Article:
Five water solutions of potassium acetate and seven solutions of potassium formate were made for thermal conductivity and specific heat determination. A heated probe technique was used for thermal conductivity measurement. Specific heat (Cp) values were measured using a differential scanning calorimeter.
In the heated probe method, which may be considered as a variant of the line source method, the line source and temperature sensor are combined in one small diameter probe. This probe is inserted into the sample and the heater turned on for a preselected time interval. During this time interval, the rate of heating of the probe is measured. This heating rate quickly becomes semi-logarithmic and from this semi-logarithmic rate the thermal conductivity of the sample is calculated. The data are collected by a computer-based digital data acquisition system and the heating rate displayed visually. The slope of the temperature curve versus In time is chosen using cursors and the conductivity calculated is based on this portion of the curve. The method is traceable to AST Standard D5334-92.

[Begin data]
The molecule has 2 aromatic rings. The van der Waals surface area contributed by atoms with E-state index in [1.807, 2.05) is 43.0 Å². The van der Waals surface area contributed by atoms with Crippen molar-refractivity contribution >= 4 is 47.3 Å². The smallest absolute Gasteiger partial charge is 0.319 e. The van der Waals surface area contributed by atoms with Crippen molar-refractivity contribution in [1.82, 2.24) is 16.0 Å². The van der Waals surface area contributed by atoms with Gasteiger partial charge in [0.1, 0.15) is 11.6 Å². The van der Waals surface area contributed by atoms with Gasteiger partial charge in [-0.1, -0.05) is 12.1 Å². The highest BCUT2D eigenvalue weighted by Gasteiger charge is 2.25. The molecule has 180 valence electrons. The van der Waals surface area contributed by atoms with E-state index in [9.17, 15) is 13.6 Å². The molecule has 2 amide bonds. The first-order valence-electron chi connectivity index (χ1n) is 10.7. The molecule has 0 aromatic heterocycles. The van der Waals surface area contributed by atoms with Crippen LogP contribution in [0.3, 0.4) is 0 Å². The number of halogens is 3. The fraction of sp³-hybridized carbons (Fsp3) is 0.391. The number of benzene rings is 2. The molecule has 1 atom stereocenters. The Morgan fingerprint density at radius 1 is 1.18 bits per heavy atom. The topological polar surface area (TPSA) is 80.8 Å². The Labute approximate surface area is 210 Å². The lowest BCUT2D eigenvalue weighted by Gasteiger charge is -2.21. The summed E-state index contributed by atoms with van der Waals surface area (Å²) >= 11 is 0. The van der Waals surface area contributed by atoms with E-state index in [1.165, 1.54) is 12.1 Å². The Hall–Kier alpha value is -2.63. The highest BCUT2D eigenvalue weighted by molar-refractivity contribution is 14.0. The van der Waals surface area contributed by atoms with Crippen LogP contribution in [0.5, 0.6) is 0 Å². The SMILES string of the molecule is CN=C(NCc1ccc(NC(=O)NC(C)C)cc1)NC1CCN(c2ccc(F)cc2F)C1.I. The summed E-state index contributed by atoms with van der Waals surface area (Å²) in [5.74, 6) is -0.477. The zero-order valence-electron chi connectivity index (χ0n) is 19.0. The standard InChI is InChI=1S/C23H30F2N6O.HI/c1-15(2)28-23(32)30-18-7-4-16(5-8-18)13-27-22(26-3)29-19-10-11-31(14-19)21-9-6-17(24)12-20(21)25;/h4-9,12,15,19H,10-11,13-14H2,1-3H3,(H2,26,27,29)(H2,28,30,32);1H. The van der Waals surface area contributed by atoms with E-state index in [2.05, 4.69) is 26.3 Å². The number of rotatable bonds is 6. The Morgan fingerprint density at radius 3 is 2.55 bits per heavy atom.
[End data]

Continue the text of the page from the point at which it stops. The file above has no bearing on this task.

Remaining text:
Specific heat is measured using a standard Perkin-Elmer Model DSC-2 Differential Scanning Calorimeter with sapphire as the reference material. This instrument was calibrated using lead as the standard. The ASTM testing procedure followed was E1269. The standard and sample were subjected to the same heat flux as a blank and the differential powers required to heat the sample and standard at the same rate were determined using the digital data acquisition system. From the masses of the sapphire standard and sample, the differential power, and the known specific heat of sapphire, the specific heat of the sample is computed. The experimental data are visually the experiment progresses. All measured quantities are directly traceable to NIST standards.
The specific heat and thermal conductivity results are shown in Tables 2 and 3 for various concentrations of the potassium formate and potassium acetate solutions tested.
Table 3 shows thermal conductivity as a function of concentration
In addition to the thermophysical properties that provide an improved heat transfer performance for the invention, there are advantages that arise from operational, or use and handling, features. In the field operation of line heaters or other heat transfer systems, (a) freeze points, particularly in very cold climates, (b) pH and skin contact effects for the human handling issues, (c) volatility/boiling points, for reduction of emissions, and (d) the ability to operate heaters at higher temperatures are all advantages to our invention.